10 times Kevin Conroy proved he was the best Batman of them all

Kevin Conroy as Bruce Wayne in "Crisis on Infinite Earths"
Photo via The CW

The world is mourning the loss of a superhero legend with the passing of Kevin Conroy following a brief battle with cancer. Now, we’re counting down why the Batman: The Animated Series star was THE DEFINITIVE Dark Knight, in our book.

10. Kevin Conroy’s voice was naturally so deep, he didn’t need to modify it 

Kevin Conroy’s iconic baritone voice proved to be the only tool he needed to portray Batman in both a naturalistic and intimidating manner in Batman: The Animated Series and subsequent portrayals. In retrospect, this is an impressive feat considering other actors have resorted to modifications of some kind to match the dark tone required to bring Batman’s cowl to fruition. This has included the Ben Affleck version of Batman in Batman v Superman: Dawn of Justice utilizing a digital modulator to artificially make his voice an octave or two deeper than what it normally is and Christian Bale adopting a goofy growl when he wears the mask in Batman Begins and The Dark Knight.

9. Kevin Conroy was the longest-running, continuous Batman ever

Kevin Conroy boasts the distinctive honor of being the longest-running continuous Batman actor in history, according to Fandom. Having first helmed the role in 1992 with Batman: The Animated Series, Conroy’s most recent credit as the character came earlier this year with his inclusion in the brawler videogame MultiVersus, marking an incredible 30-year span of time portraying the character. All tolled, Conroy has brought Batman to animated life in nearly 60 different productions, according to DC.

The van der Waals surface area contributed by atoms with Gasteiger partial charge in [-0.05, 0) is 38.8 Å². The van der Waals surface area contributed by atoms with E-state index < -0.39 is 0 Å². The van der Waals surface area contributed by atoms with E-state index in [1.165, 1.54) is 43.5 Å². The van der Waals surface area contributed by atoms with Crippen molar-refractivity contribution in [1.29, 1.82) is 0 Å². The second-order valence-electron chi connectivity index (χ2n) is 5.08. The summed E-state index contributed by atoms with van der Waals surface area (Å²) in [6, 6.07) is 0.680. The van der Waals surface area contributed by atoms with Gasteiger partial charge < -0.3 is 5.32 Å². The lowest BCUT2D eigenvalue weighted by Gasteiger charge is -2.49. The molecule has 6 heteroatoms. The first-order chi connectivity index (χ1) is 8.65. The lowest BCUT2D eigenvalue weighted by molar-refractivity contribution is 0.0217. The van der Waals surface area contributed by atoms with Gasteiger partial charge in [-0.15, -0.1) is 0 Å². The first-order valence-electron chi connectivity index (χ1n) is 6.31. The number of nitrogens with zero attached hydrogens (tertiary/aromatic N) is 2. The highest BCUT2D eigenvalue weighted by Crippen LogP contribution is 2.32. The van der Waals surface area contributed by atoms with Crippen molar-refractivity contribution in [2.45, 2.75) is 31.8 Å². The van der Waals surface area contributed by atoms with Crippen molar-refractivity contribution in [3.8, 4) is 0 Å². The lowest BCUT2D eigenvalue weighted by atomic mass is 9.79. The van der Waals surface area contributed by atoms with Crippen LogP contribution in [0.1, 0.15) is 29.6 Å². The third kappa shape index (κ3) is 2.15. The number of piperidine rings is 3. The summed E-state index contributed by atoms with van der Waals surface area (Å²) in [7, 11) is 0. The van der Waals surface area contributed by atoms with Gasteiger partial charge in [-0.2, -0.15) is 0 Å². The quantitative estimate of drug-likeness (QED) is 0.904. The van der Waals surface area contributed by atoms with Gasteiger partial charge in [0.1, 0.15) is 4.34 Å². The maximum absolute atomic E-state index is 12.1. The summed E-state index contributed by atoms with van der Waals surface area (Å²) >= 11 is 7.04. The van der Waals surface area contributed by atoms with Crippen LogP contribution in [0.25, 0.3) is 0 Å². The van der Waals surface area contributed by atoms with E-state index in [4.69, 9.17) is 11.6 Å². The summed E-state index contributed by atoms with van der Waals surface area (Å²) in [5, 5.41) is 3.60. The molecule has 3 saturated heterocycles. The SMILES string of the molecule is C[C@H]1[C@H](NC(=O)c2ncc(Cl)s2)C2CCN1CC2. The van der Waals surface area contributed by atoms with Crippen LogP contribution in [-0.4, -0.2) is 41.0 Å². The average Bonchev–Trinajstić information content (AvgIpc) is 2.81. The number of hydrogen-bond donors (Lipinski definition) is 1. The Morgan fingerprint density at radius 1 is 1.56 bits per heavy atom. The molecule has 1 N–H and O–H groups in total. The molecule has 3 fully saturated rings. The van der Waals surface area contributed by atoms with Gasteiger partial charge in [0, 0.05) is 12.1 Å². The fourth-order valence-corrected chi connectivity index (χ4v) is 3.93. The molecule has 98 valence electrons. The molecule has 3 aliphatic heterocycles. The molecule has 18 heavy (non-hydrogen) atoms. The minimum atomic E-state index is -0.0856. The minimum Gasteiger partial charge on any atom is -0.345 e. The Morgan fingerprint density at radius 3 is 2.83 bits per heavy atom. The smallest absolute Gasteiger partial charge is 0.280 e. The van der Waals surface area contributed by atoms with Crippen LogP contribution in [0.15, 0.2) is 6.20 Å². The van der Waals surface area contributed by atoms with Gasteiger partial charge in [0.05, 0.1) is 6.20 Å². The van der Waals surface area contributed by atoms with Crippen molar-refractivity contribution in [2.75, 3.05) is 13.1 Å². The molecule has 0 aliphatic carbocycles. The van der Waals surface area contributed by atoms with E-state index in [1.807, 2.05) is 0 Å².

8. Kevin Conroy nailed the role of Bruce Wayne in live-action, too

Fans got a taste of what it would be like if Kevin Conroy portrayed Batman in live-action with his cameo as Bruce Wayne in 2019’s Batwoman CW show as part of the Arrowverse’s “Crisis on Infinite Earths” crossover event. Though Conroy’s appearance was brief, it has been remembered fondly by Batman fans everywhere. 

7. Kevin Conroy elevated all the numerous DC animated movies he was involved in

Beyond just Batman: The Animated Series and its various follow-up series — including Batman Beyond and Justice League — Kevin Conroy has also lent his voice acting talents as Batman for 15 different DC animated movies, beginning with 1993’s masterpiece Batman: Mask of the Phantasm. Conroy has continued to reprise his role in DC films stretching into the mid-to-late 2010s, such as 2019’s Justice League vs the Fatal Five and 2016’s Batman: The Killing Joke. Despite the latter title garnering harsh criticism for a shoe-horned-in prologue that deviated from the Alan Moore-penned comic source material, there’s little debate that both Conroy and Mark Hamill’s appearances as The Joker did anything other than elevate the film in every way.